Thursday, July 4, 2013
Thursday Morning Cupcheck - Jamie in the Middle
The day before free agency is not the time to get carried away like a bunch of little girls.
Good morning, hockey fans! Last week we got to know brand new Dallas Stars head coach Lindy Ruff a little more ... intimately. This week, rather than gush 4,000 words about how "lucky" the Stars were to have a bunch of clueless teams picking ahead of them in the draft, we're going to insert the proverbial Camera of Truth into the Stars' Colon of Desperation, and really get down deep into the team's need for centers.
It's no secret that Dallas is looking to add two top-six centers this summer. New GM Jim Nill has publicly stated he wants current #1 center Jamie Benn to move back to the wing, and has been utterly silent about Cody Eakin, who earned his way up the lineup to the #2 center spot by the end of the season.
It's also no secret that Dallas' options are extremely limited on the free agent market. The only "real" big name, Vinny Lecavalier, spurned Dallas for a quiet, stable spot on the Flyers' second line. Although Dallas may have inadvertently caught a bullet in its teeth and thrown it right back on that one: more on that in a moment.
As of right now, the Stars have three options at center. And they are:
Option #1: Improve Through Free Agency - As for this option, let's just say that, historically, we're not fans of this method. Truly valuable players almost never make it to the free agent stage, having been locked up by their current teams to long-term deals. The guys that do get to "test the market" are generally second-tier players at best, or high-profile guys on the downside of their careers. There are some extremely rare exceptions --Kovalchuk was still in his late 20s and had put up a string of 40-goal seasons when he hit free agency-- but even those outliers got to where they were only by refusing massive contracts from their current teams, causing huge off-ice distractions and otherwise putting their own financial needs ahead of both their current and former teams.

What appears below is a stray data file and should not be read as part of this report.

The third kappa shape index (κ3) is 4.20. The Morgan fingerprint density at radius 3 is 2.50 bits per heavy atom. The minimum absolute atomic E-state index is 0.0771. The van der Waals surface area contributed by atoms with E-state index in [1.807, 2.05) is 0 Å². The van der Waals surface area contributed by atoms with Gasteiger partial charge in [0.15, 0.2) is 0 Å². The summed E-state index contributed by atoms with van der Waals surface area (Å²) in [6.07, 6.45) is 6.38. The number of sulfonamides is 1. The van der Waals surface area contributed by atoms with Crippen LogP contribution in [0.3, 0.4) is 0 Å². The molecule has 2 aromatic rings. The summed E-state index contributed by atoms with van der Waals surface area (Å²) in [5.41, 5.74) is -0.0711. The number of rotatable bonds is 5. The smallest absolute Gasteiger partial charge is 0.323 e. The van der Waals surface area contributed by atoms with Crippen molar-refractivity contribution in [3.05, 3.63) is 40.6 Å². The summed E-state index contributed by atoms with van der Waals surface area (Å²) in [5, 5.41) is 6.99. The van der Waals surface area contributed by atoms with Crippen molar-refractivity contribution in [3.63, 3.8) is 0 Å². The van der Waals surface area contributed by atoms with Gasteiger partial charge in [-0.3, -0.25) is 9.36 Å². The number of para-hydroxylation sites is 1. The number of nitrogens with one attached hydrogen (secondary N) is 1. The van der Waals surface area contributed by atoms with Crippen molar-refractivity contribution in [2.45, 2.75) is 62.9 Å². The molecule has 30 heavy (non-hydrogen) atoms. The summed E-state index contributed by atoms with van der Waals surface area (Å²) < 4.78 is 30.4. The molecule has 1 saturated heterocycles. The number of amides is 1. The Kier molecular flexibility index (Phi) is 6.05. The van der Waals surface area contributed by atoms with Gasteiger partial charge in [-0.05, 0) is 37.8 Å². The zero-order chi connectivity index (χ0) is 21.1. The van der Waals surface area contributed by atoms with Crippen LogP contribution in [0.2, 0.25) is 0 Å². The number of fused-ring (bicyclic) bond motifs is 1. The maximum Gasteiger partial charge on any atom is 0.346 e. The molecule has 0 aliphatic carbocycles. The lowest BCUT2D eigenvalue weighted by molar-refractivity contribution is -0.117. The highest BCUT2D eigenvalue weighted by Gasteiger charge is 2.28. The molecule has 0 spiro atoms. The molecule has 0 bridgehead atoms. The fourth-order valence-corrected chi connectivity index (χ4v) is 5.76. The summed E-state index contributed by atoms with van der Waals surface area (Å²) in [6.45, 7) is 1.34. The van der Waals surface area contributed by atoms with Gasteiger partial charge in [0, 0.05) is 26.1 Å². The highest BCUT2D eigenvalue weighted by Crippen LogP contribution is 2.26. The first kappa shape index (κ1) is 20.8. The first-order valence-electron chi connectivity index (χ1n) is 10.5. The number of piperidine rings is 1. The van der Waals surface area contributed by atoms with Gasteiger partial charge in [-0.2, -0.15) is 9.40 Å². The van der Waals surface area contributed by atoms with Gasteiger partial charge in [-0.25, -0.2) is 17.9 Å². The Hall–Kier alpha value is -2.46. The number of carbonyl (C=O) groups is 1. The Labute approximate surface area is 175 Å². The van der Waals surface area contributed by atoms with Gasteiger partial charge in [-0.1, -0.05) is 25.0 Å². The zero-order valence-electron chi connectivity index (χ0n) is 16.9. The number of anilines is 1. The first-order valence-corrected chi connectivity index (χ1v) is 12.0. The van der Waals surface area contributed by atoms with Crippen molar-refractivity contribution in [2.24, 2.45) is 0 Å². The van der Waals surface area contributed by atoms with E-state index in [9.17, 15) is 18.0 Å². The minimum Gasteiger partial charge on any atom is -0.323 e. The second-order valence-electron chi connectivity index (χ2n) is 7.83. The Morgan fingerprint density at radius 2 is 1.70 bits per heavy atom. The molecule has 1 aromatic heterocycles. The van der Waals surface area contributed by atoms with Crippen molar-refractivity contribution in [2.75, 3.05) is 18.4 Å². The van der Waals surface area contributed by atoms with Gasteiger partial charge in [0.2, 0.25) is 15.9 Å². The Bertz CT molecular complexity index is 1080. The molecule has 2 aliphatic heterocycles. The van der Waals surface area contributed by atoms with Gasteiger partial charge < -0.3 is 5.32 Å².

This year is no different. The top free agent centers are collectively one of the most uninspiring groups of athletes since the 1997-2004 New York Rangers. Tyler Bozak is a solid if unspectacular third line center, Stephan Weiss and Derek Roy are oft-injured and underwhelming even when healthy, Ribeiro is old and busted, and everyone else is over 35. Replacing Benn --who even with an injured wrist put up 33 points in 41 games-- and Eakin --who despite playing half the season on the third and fourth lines still put up 24 points in 48 games-- with any one of these guys is at best a lateral move, not an improvement.
Add in the fact that these UFAs will be getting bid up by desperate teams vying against each other, and they become even less desirable to a team with serious plans to contend in the near future.
Final Verdict: Pass.
Option #2: Improve Through Trade - This is where it gets interesting. While technically a trade costs more than free agency, particularly in terms of players, prospects and/or picks going the other way, the potential upside of the player coming back is significantly higher. Particularly when you're dealing with a team that has a glut of serviceable centers and only two top-six spots available, such as Boston, or a team that mismanages its roster so catastrophically that they routinely force themselves to trade away their brightest young stars, such as Philadelphia.
Unlike in previous years, where Dallas had little to offer in trade, this year they've got plenty of potential assets to snag a quality center or two. They've got loads of solid defensive prospects in the AHL, some excellent wingers in Chiasson, Ritchie and Stransky that they should probably hold on to at all costs, and a bluechip goalie prospect in Jack Campbell that won't see much playing time behind Lehtonen for a long time anyways and whose reputation in international play may exceed his actual abilities.